But being white is not a skill or a talent that can be acquired. It is a credential without merit or intrinsic value. The only perfect free market solution then for minorities is to be white. That this is not possible entails that the free market is imperfect with regard to race or racial perception.

    His arguments in these chapters prove the opposite of his intentions. Taken seriously on his own terms, his arguments demonstrate failures and imperfections of the free market, not its successes.

    • I agree with the bulk of what you said. Since Friedman is making an abstract argument, it is important to address it on its own terms.

      I do want to differ with your aside that Friedman would be “well-aware that the free market tends to be short-sighted by nature.” I’m not sure this is true. It is certainly true that much of Wall Street is excessively focused on short-term results. But, that was much less true in the 1960s when Friedman was writing. Even today, while there is a lot to criticize the Koch brothers, Jeff Bezos and Warren Buffett for, they are considering the long term.

      • One of Friedman’s central beliefs is that markets regulate society better than any individual’s ideas of how to benefit society, including majority consensus ideas. That implies a sharp distinction between how markets “think” in aggregate — which ranges from the relative short-term of a year or so (markets are expected to reflect inflation targets and tax laws, e.g.,) to the immediate short-term of a nanosecond — and individual policies or ideologies that might be timelessly long-term. The Kochs’ ideological intentions, for example, are not a fact about the market. They’re politics (designed to get politics out of the market).

        • I’ll accept that the Kochs’ actions are probably ideologically motivated, not market actions.

          Although, I suspect you could justify their expenditures as wealth-maximizing for a couple of billionaires whose main businesses are dirty energy and other highly-polluting industries. That is, the deregulation, tax cuts and favorable court rulings that they’ve gotten over the years may more than pay for the extremely large funding they have provided to many politicians, think tanks, etc. That’s especially true if you consider that much of those expenditures are tax deductible — so we are subsidizing them.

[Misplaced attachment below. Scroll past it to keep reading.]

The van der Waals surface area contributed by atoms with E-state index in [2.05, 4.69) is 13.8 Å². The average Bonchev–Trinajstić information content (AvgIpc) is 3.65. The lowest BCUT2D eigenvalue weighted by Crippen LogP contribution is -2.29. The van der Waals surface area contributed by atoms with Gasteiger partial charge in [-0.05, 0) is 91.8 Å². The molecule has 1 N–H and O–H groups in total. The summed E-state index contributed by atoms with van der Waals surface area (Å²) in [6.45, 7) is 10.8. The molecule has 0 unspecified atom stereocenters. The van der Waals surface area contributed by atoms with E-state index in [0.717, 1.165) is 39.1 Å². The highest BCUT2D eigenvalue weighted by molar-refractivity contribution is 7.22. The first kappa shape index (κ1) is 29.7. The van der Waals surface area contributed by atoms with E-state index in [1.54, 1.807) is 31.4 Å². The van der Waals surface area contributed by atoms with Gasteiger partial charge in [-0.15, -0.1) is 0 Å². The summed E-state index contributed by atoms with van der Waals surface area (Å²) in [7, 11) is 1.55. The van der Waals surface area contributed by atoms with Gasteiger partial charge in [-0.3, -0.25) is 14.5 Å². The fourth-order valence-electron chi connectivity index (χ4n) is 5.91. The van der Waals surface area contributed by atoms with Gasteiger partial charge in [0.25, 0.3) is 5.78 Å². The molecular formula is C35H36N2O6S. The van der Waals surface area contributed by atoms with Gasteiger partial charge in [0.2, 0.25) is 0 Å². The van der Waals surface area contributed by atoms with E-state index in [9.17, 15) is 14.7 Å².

2. Just a word on the role of labor in US abolitionism.

    The19th century white abolitionist movement seems to have had its roots in the Second Great Awakening and the Fundamentalist Methodist movement. It spread among northern white elites in the Republican Party where abolitionism was consistent with industrialization with its use of cheap immigrant labor.

    The price of labor in the industrial northeast was considerably lower than the cost of slaves — the volume of immigration from Ireland and Germany allowed industry to pay wages lower than the cost of the reproduction of labor. (The social result was rampant criminality and gangsterism among immigrant males and ubiquitous sex-work among immigrant women, both of which provided convenient fodder for the deep anti-Catholic sentiment among Protestants.) In fact, among many Protestant elites there was a broad and strong public sentiment that these Catholic immigrants should not be allowed to reproduce, especially in this country settled and formed by Protestants. Charity was discouraged since it would only serve to increase the ranks of the Catholic poor, and eugenics emerged as a popular ideology. This hypocritical disparagement and simultaneous abuse and use of immigrant labor perfectly matched the needs of industrialists. Abolitionism, on the other hand, afforded the industrialist a conscience and, conveniently, slavery was not necessary to industrial profit.

    Immigrant laborers, in response to Protestant resentment, tried tirelessly to prove that they were just as American as the American-born. Immigrant labor viewed abolitionists as anti-Union, dividing the nation and tearing it apart, giving speeches at home and abroad disparaging the US, labor’s new home of which labor was inordinately and conspicuously proud. The Astor Opera House riots in 1849 give a sense of the intensity of the division. As northern labor resented these elite industrialist Protestant Republicans, the Democratic Party found an available constituency. Republican elites committed to abolitionism, the Democratic Party became the party of slavery and immigrant labor.

    It should not be forgotten that although the South instigated the Civil War in order to preserve slavery, the North engaged in the war initially not to end slavery but to defend itself and the Union. Lincoln was not elected as an abolitionist — he was elected to contain, but not end slavery in his term. New York City labor favored slavery and the South for reasons that were more emotional than practical — supporting slavery was in the interests of their self-identity. It’s not clear that they were worried about either competition from the freeing of slaves or competition from slave labor. The many lynchings and attempts to burn down black institutions and homes during the Draft Riots suggest that immigrant labor might have been more worried about competition from freed slaves.